You are invited to come and discover a place with broader horizons than your flat screen, a place where the heavens meet the earth, where the rhythm of nature pounds to the beat of an African drum, and where life is all about a revival of the primal spirit. Take in Africa’s splendour – visit the Mount Meru Hotel, your gateway to life’s most spectacular experiences.

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Thursday, 14 April 2011

Save the Rhino charity cycle ride.

Support Save the Rhino Trust via a charity cycle ride through Namibian desert.

These unusual images show a recent relocation by Save The Rhino Trust (SRT) of ten desert-adapted rhinos into a remote, wild pocket of Northern Namibia, known as Kaokoland. The rhino population there was poached out many years ago.

If you want to support SRT, then there's an especially adventurous way to do so - the Mike Hearn Memorial Cycle Ride, a ten-day pedal for charity across the neighbouring region of Damaraland, a wild place of eternal skies and gorgeous desert. Organised by Desert Venture and fully-supported by local specialist Wilderness Safaris, the trip consists of seven days' wild cycling - along rugged tracks and Namibia's famous dirt roads, and via craggy campsites, huge desert canyons and a study base known as World's End - and a final day of ‘chilling out', which means tracking rare rhino. There's an SRT guide on hand for this purpose, and participants might also run into desert elephant, desert lion, giraffe, oryx and springbok.

Departing 25 May, the trip costs £1,675 pp including all transfers, bike hire, cycle support, nearly all meals (seven nights camping), wine with dinner and the rhino tracking. Flights are additional. Next year's dates, if these come a tad too soon, are 12-22 May. Participants cycle around 30-50 km per day, riding during the morning then taking an afternoon siesta.

Each participant is expected to fundraise, with a final target of £1,500. Proceeds go to SRT and the David Shepherd Wildlife Foundation. The cost of the cycle trip is very subsidized by Wilderness Safaris, in lieu of the fundraising commitment by participants. It should cost a lot more. The fundraising is totally separate to ensure maximum transparency.

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Wednesday, 13 April 2011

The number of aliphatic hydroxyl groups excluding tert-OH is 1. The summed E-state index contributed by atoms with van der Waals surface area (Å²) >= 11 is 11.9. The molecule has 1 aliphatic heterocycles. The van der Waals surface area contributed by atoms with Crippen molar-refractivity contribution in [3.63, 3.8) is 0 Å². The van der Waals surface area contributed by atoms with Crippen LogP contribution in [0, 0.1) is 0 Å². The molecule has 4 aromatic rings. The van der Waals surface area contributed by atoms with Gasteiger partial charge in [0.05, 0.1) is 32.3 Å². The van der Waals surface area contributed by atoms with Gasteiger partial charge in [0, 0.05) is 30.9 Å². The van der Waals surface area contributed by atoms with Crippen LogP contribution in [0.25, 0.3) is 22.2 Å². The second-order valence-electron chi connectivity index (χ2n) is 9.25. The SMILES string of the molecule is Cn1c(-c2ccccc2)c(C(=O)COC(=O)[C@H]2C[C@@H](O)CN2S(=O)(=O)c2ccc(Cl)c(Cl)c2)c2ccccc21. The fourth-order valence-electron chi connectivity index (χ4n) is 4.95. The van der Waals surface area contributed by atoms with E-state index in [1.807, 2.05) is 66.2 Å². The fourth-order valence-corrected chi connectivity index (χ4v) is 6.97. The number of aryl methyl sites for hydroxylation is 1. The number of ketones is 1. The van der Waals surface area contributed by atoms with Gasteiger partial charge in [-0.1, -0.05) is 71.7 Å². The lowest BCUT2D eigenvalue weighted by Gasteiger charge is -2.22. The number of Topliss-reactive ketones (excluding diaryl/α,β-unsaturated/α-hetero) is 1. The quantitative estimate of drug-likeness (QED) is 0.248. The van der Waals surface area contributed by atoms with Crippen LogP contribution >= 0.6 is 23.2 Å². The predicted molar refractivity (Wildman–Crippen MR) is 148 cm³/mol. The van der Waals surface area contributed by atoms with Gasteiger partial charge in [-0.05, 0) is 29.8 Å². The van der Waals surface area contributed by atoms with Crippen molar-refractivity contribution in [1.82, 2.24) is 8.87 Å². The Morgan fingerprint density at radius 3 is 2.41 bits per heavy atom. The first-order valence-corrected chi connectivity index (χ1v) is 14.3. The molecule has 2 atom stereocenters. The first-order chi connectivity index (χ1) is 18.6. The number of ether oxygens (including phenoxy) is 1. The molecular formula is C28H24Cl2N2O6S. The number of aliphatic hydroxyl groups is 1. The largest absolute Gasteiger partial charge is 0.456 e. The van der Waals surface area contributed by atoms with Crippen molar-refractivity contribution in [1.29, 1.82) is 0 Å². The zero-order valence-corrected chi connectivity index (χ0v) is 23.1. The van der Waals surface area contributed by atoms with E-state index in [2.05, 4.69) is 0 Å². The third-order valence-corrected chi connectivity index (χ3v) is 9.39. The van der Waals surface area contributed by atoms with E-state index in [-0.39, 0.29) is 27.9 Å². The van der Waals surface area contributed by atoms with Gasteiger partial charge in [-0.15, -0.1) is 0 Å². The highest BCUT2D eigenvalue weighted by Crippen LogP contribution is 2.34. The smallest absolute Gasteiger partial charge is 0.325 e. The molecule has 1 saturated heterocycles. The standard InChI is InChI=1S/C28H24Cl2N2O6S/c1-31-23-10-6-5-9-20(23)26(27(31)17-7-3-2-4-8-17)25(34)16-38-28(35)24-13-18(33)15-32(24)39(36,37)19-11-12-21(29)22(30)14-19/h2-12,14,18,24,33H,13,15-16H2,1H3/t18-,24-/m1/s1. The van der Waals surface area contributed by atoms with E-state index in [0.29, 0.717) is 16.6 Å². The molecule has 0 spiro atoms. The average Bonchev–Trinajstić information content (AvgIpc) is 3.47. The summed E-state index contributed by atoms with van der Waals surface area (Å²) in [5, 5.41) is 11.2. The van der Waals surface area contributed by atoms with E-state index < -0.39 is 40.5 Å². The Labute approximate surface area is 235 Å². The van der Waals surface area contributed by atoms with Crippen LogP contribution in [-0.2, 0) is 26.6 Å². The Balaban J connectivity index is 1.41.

Reintroduced cheetahs now thriving!

Mountain Zebra National Park - South Africa

Visitors to Mountain Zebra National Park can now join a guide in searching for the elusive cheetahs by means of tracking with radio telemetry equipment.

Cheetah were introduced to the Park in 2007 following an absence of over 100 years from the area. The species has adapted very well to the Park, increasing in number from four in 2007 to over 30 animals. A number of cheetah have been relocated to new locations in the last few months to ensure that the integrity of the natural ecosystem balance is not affected.

The new activities include two new guided walks: a three-hour route and a hike up the Salpeterskop to view a chessboard relic from the early 1900s. Guided walks, cheetah tracking and guided drives are led by fully qualified, knowledgeable guides. The opening of guided walks follows the closure of all hiking trails in July 2010 following the tragic death of a hiker who was attacked by a buffalo on one of the hiking trails.

Walking trails
The two short walking trails (1-kilometre and 2.5-kilometre trails) are available to visitors as self-walk options, having been enclosed, along with the rest camp area, with electrified fencing.

The three-day hiking trail has yet to re-open but the two mountain cottages, formerly used exclusively as hiking trail huts, are now available as an ideal rustic getaway option for visitors with high clearance vehicles.